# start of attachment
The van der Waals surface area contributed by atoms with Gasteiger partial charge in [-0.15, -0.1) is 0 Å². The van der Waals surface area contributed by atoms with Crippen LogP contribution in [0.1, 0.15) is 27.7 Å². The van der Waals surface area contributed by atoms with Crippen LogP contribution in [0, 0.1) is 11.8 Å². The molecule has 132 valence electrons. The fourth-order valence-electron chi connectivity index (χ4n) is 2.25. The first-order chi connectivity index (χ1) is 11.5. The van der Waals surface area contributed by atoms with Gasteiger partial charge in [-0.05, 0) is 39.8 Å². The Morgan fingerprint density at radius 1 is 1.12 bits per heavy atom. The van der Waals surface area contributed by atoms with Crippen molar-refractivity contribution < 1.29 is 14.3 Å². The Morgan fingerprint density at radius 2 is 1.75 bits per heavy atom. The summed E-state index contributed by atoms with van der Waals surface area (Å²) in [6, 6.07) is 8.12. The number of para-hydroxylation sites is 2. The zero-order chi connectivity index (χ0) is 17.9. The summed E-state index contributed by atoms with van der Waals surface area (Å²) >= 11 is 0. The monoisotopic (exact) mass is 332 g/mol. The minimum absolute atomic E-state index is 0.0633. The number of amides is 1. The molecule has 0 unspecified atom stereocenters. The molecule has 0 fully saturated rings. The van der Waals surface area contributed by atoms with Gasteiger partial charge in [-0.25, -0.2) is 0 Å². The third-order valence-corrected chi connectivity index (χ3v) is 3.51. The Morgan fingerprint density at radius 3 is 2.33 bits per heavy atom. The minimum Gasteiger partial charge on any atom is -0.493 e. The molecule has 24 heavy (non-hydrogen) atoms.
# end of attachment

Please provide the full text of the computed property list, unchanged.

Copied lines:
The van der Waals surface area contributed by atoms with Gasteiger partial charge in [-0.15, -0.1) is 0 Å². The van der Waals surface area contributed by atoms with Crippen LogP contribution in [0.1, 0.15) is 27.7 Å². The van der Waals surface area contributed by atoms with Crippen LogP contribution in [0, 0.1) is 11.8 Å². The molecule has 132 valence electrons. The fourth-order valence-electron chi connectivity index (χ4n) is 2.25. The first-order chi connectivity index (χ1) is 11.5. The van der Waals surface area contributed by atoms with Gasteiger partial charge in [-0.05, 0) is 39.8 Å². The Morgan fingerprint density at radius 1 is 1.12 bits per heavy atom. The van der Waals surface area contributed by atoms with Crippen molar-refractivity contribution < 1.29 is 14.3 Å². The Morgan fingerprint density at radius 2 is 1.75 bits per heavy atom. The summed E-state index contributed by atoms with van der Waals surface area (Å²) in [6, 6.07) is 8.12. The number of para-hydroxylation sites is 2. The zero-order chi connectivity index (χ0) is 17.9. The summed E-state index contributed by atoms with van der Waals surface area (Å²) >= 11 is 0. The monoisotopic (exact) mass is 332 g/mol. The minimum absolute atomic E-state index is 0.0633. The number of amides is 1. The molecule has 0 unspecified atom stereocenters. The molecule has 0 fully saturated rings. The van der Waals surface area contributed by atoms with Gasteiger partial charge in [-0.25, -0.2) is 0 Å². The third-order valence-corrected chi connectivity index (χ3v) is 3.51. The Morgan fingerprint density at radius 3 is 2.33 bits per heavy atom. The minimum Gasteiger partial charge on any atom is -0.493 e. The molecule has 24 heavy (non-hydrogen) atoms.